An Empirical Investigation of the Adaptive Nature of Shame
Throughout the empirical psychological literature on emotion, the general consensus is that shame is maladaptive, while guilt is the adaptive moral emotion. Conversely, evolutionary psychology concludes that all emotions serve adaptive functions. Specifically, shame serves an appeasement function in social relationships. In order to investigate the true nature of shame, the current study used an experimental design. Specifically, a 2 (high shame, no shame) X 2 (high guilt, no guilt) design with a no-mistakes control group was implemented, and shame and guilt were operationalized through an evolutionary lens (i.e., shame as a nonverbal display, guilt as verbalizations of apology). Participants (n = 110) were told they would be assisting psychology faculty members with interviewing candidates for a research position. During the interview, the candidate made three mistakes, and showed shame and/or guilt according to the 2 X 2 design. Participants then rated how well the candidate performed. Results were analyzed using a 2-way ANOVA and independent samples t tests, and it was found that participants rated the candidate more favorably in both shame conditions. Importantly, there were no significant differences between those participants who viewed the candidate who made no mistakes (control condition) and those that viewed the candidate showing shame after multiple mistakes. Thus, apparently saying "sorry" is not quite enough.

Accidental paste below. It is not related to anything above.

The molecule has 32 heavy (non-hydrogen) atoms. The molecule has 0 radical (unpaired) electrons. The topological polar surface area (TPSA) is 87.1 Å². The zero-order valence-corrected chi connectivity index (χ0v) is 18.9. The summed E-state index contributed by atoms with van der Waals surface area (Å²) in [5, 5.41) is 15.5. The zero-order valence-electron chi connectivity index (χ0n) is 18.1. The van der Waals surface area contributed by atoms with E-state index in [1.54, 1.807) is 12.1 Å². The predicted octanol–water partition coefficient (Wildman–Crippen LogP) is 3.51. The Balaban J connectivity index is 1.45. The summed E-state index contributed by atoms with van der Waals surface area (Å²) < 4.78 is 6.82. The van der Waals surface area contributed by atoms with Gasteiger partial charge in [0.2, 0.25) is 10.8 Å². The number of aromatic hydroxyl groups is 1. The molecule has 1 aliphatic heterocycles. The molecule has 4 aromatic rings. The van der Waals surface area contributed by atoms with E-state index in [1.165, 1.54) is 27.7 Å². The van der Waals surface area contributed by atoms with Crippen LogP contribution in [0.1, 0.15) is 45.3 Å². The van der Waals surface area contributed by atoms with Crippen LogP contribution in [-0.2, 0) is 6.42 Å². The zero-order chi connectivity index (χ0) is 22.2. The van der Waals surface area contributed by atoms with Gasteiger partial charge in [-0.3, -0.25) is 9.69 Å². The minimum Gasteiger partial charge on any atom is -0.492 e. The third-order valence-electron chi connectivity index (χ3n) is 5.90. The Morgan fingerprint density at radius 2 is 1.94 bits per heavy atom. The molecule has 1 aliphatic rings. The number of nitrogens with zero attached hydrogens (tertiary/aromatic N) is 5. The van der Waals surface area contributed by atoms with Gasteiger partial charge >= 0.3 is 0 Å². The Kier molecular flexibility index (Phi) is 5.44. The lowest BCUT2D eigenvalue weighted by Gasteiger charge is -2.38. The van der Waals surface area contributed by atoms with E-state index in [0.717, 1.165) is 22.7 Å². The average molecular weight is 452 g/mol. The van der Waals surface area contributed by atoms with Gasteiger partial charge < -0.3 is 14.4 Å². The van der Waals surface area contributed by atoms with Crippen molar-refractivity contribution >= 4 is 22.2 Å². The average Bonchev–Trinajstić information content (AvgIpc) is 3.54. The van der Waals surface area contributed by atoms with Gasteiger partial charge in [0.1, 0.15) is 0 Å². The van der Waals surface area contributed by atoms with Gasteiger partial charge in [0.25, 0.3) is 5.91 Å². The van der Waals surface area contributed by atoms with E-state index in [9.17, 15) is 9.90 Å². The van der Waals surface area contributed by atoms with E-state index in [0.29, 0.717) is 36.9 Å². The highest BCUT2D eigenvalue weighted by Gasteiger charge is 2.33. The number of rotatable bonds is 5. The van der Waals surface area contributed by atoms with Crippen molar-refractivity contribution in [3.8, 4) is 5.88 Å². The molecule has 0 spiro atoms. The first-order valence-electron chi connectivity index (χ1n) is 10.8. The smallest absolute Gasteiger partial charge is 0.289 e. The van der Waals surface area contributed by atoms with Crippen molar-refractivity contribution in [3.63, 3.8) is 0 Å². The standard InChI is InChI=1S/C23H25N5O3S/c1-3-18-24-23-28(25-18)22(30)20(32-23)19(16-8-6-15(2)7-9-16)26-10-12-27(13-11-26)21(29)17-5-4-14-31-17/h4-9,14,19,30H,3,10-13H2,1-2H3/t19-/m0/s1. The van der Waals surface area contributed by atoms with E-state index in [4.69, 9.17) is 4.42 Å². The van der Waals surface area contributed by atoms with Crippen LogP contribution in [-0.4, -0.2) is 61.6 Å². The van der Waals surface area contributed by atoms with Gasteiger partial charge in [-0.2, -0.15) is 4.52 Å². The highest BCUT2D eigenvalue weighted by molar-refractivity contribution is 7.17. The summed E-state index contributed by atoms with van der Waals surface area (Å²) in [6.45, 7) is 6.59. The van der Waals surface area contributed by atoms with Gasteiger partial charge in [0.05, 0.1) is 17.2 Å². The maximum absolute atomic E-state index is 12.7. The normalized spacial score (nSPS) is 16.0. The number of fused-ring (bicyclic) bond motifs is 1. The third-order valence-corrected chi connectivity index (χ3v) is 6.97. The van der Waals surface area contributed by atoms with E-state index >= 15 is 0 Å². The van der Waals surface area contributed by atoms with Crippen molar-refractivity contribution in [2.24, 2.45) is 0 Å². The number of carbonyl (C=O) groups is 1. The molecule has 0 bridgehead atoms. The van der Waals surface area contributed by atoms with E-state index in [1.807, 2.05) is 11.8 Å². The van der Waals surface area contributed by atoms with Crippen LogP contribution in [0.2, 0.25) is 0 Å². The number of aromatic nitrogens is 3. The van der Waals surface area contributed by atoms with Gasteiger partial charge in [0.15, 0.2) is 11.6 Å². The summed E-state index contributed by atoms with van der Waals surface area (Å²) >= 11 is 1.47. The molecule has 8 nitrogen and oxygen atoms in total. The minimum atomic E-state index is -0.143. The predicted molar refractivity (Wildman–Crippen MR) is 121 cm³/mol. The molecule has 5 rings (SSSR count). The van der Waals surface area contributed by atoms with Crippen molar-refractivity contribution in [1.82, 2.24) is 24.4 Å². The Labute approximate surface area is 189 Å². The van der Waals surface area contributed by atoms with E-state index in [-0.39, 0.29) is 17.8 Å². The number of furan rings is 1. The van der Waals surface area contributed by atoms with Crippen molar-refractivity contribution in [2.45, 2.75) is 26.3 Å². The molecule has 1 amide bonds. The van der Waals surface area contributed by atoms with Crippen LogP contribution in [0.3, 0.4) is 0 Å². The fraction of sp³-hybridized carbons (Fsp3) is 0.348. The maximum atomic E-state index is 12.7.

School:Utah State University
School Location:USA - Utah
Source Type:Master's Thesis
Keywords:affect appeasement emotion evolutionary psychology guilt shame
Date of Publication:05/01/2009